Tools and tricks of the pro mechanics
A close-up look at the Australian's purpose-built ride
Australian's 2015 Tinkoff-Saxo team bike
Winner of the 2015 Tour Down Under
Jeff Louder (UnitedHealthcare) happy to be back racing in his home state.
American to bow out at US pro criterium championships
UnitedHealthcare's Jeff Louder announced this week that he will retire at the end of the season. The 14-year pro used the team presentation at the Larry H. Miller Tour of Utah, a race he won in 2008, to let the fans in his home state know he had decided to call it quits.
"Retiring has been something that's been on my mind for a few years," Louder told Cyclingnews before the race started Monday in Cedar City. "I'm 37-years-old this year, and so it's been something that I've been thinking about. It's been a hard decision because I love the sport and I love bike racing, and UnitedHealthcare is a great team. So I kind of debated about it back and forth for a few years."
Louder started his professional career in 2000 with the German Landbouwkrediet-Colnago team. He came back to the states in 2003 and raced with Navigators through the 2005 season before switching to HealthNet for two seasons. He moved to the fledgling BMC team for four seasons through 2011 before transferring to UnitedHealthcare.
During his career, Louder won the 2008 Tour of Utah when it was still a National Racing Calendar event. He took the overall at the Redlands Bicycle Classic in 2009, and he was seventh overall at the 2007 Tour of Georgia. He won the mountains classification at the Tour of Missouri that same year.
The UHC rider was second at the US pro time trial in 2005 and third at the US pro road race in 2009. He also won stages of the Cascade Cycling Classic, the Redlands Bicycle Classic and the Tour of Qinghai Lake. Louder rode the Giro d'Italia in 2010, and he competed in classic races such as Liege-Bastogne-Liege, Paris-Roubaix, Milan-San Remo and Giro di Lombardia during his career.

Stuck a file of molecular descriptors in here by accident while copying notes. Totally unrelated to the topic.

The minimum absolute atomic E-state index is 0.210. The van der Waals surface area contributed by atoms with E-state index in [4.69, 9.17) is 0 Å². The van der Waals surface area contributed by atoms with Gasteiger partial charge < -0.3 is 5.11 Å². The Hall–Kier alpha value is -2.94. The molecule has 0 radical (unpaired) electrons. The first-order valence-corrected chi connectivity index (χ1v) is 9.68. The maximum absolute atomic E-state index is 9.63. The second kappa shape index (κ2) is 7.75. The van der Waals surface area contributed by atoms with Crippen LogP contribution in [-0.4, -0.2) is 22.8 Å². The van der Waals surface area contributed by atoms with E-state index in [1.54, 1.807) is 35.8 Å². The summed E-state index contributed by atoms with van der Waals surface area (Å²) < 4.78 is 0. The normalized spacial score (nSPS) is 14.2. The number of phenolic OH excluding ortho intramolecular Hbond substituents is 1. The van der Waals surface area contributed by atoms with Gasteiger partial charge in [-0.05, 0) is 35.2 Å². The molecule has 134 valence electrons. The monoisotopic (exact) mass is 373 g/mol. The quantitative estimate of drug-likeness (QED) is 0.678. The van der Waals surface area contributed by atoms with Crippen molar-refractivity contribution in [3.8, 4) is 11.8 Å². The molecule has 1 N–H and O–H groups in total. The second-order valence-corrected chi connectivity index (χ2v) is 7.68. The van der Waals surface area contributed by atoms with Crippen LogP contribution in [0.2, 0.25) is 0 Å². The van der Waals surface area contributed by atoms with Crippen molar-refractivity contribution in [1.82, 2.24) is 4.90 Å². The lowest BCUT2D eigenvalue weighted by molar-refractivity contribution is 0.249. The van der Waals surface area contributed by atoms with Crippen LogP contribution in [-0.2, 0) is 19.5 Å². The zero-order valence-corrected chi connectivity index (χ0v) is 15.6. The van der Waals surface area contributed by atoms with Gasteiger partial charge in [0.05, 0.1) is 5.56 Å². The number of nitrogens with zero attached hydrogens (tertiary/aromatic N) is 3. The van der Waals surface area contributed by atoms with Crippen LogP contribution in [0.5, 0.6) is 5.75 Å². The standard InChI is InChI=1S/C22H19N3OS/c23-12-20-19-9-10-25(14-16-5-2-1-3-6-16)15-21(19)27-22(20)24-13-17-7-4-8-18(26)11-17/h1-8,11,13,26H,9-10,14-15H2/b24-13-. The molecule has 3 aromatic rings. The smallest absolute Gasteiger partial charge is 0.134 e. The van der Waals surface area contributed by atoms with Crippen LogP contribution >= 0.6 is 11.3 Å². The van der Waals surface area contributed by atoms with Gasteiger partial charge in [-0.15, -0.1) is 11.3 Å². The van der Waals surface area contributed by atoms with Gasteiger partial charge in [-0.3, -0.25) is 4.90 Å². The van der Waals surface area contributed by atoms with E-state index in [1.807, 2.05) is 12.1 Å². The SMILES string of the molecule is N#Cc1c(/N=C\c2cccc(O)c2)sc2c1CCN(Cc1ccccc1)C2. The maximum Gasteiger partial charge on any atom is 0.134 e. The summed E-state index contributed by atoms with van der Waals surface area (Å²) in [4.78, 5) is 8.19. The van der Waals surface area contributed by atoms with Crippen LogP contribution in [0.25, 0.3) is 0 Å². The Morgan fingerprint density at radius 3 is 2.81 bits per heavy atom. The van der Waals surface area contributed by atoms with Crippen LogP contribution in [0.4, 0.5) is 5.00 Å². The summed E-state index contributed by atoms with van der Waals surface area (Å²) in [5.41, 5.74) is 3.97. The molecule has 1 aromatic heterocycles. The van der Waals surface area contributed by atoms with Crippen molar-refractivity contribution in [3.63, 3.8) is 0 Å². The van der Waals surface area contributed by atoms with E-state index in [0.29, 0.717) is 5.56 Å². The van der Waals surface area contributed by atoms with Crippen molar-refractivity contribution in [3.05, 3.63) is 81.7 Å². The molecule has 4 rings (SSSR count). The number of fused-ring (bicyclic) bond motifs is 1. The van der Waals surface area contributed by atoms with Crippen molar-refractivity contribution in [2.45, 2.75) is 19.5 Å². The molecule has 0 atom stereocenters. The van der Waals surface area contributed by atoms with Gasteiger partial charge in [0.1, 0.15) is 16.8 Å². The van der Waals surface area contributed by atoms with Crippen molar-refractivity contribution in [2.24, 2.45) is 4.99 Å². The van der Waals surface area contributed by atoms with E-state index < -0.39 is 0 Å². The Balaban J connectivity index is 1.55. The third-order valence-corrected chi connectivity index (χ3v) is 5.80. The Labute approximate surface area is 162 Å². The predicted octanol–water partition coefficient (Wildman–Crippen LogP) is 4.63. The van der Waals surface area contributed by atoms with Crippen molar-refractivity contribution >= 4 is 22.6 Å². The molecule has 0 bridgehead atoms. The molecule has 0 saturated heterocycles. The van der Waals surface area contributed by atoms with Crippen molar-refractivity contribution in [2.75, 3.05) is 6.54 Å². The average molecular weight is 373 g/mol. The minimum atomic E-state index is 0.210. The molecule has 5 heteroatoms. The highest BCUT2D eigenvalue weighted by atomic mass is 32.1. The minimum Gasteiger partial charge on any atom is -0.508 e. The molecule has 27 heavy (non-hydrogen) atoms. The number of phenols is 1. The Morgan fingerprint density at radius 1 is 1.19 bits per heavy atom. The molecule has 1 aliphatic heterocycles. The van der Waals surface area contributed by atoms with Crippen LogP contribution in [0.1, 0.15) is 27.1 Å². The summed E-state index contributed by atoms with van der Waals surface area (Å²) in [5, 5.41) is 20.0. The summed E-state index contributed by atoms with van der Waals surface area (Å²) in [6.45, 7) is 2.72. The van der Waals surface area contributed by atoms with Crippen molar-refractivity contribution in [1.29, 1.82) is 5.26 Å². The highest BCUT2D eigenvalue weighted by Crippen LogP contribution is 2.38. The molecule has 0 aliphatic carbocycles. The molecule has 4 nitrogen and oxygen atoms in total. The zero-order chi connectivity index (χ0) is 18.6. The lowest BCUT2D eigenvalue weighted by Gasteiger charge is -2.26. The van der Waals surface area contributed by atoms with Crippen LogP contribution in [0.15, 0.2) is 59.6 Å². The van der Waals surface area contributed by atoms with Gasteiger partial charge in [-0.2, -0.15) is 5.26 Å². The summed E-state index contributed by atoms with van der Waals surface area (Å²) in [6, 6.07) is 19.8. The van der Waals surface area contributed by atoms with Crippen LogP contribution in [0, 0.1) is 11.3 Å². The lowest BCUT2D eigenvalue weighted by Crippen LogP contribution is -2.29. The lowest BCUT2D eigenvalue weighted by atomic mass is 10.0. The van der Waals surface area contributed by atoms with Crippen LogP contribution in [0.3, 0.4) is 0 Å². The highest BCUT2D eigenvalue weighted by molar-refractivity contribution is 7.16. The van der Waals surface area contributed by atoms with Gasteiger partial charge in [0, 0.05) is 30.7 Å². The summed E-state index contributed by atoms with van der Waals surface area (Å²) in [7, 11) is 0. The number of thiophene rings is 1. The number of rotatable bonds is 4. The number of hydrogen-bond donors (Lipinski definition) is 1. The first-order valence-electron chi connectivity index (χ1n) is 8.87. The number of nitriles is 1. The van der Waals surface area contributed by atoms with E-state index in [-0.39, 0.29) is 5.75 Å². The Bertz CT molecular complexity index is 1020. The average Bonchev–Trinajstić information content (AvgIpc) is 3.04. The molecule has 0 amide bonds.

Louder said his ability to ride at the level he expects of himself has become harder and harder over the years, and his respect for the sport caused him to consider stepping away from pro racing.
"There's a certain amount of pressure there just to honor the sport, to know that you deserve to be there and you're there giving your best performance," he said. "And even though I was giving everything that I had, I'm just starting to feel that it's not enough for my own expectations. So there's a certain amount of pressure there that I'm looking forward to relieving."
The fact that Louder's kids are growing up also played into the decision.
"I'm starting to miss the opportunities and the time with them that I would love to be able to spend with them," he said. "And so for those reasons, you know, family and just the fact that I am getting older, I just decided that it's as good a time as any."
He will race the USA Pro Challenge later this month in Colorado, and then he'll compete at the US pro criterium championships in High Point, North Carolina.
"It's kind of ironic and also fitting as an American cyclist to end with a criterium," he said. "But things aren't always perfect. If I could finish at the top of Snowbird that would be perfect. But I'm looking forward to the USA Pro Cycling Challenge and the pro crit. I love racing in August, it's really a great time of year for me and really a great time for the sport in the US. So I'm honored to be apart of this stuff and keep doing it."
Louder currently coaches several athletes, and he's hoping to expand that business when he retires. He also plans on coaching a training program with a local cycling club in Salt Lake City.
"But I'm also going to cast a wide net and see what I can bring up," he said. "My experience is cycling, and so I'm just hoping to find something that I can put my focus on."